It was a hot day but most of the first part of the trail was shaded. Once out in the open one could feel the sun. Occasionally there was a gentle breeze which felt really good.

We didn’t get to the end of the trail. A hiker on his return trip said it was very steep further up the trail. We weren’t equipped with hiking boots so we eventually turned back after admiring the view.

Shepard Creek Trail bench

There were several benches along the trail

Shepard Creek Trail uphill

Further up the trail

Shepard Creek Trail - Jill

Jill on the trail

Shepard Creek Trail - Shauna

Shauna with a view of the valley behin her

Shepard Creek Trail view of LDS granary

Jill with the Kaysville LDS granary in the distance

Shepard Creek Trail sego lily

Utah's state flower, the sego lily, by the side of the trail

Shepard Creek Trail flowers Shauna

Shauna and flowers

FAA long-range radar site atop Francis Peak

Shepard Creek Trail return trip

Jill, Shauna, and Susan make the return trip

Shepard Creek Trail waterfall

On our return, this little waterfall cooled the air while we rested

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5K Run Walk Bike Rollerblades Skateboards Strollers and Little Red Wagons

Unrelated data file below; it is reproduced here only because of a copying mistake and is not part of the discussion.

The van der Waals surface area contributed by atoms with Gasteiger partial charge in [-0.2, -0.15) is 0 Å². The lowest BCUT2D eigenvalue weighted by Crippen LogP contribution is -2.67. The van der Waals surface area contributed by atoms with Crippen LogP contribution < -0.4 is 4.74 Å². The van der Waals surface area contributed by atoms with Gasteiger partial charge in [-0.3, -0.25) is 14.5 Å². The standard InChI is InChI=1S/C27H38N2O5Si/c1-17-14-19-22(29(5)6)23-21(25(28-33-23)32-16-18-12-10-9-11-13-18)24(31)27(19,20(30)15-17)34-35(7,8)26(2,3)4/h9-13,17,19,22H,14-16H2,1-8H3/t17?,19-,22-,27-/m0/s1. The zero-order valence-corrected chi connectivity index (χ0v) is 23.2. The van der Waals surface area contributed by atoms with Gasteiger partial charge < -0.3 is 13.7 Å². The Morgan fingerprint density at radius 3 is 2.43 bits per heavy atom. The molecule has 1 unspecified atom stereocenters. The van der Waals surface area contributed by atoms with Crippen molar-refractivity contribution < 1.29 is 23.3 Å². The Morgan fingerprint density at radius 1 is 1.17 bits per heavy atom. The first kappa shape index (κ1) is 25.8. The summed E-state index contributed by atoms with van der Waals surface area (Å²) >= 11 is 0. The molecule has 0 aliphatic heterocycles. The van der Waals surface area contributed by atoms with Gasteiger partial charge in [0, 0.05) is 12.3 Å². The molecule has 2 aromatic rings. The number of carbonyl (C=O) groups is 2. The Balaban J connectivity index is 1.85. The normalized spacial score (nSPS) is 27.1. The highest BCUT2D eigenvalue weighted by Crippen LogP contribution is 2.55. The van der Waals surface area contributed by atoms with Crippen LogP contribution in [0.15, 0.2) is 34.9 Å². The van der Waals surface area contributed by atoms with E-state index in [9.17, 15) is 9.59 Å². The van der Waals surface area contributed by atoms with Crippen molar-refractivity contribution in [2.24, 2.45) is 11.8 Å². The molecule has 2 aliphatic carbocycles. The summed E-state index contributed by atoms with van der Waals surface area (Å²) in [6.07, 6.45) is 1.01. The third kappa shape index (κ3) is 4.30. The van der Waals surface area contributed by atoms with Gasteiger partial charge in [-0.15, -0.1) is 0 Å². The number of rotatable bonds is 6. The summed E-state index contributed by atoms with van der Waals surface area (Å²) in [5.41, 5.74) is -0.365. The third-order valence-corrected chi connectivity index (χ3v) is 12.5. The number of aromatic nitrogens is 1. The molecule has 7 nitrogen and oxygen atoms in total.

Last Saturday was the annual Kaysville Utah South Stake 5K Run. Run in this instance includes walking and transportation such as strollers and little red wagons. I ran in 2008 but in 2010 I merely took photographs, as I did this year. The runners to watch this time are Jill and Mike, pictured below. Not for their turn of speed but to see if they can best their 2008 times.

2008 Results

  • Rick 36 minutes 28 seconds, 106th, 8th in class.
  • Mike 39 minutes 23 seconds, 114th, 9th in class.
  • Jill 45 minutes 19 seconds, 150th, 4th in class.

I believe Mike’s goal was to beat my time as well as his own.

Kaysville Utah South Stake 5K runners

Jill and Mike are attempting to break their 2008 5K records

Kaysville Utah South Stake 5K leader

The leader at around the half way point

Kaysville Utah South Stake 5K runner with dog

The master appears to be in better shape than his dog

Kaysville Utah South Stake 5K neighbor

My neighbor was up with the leaders at this stage of the run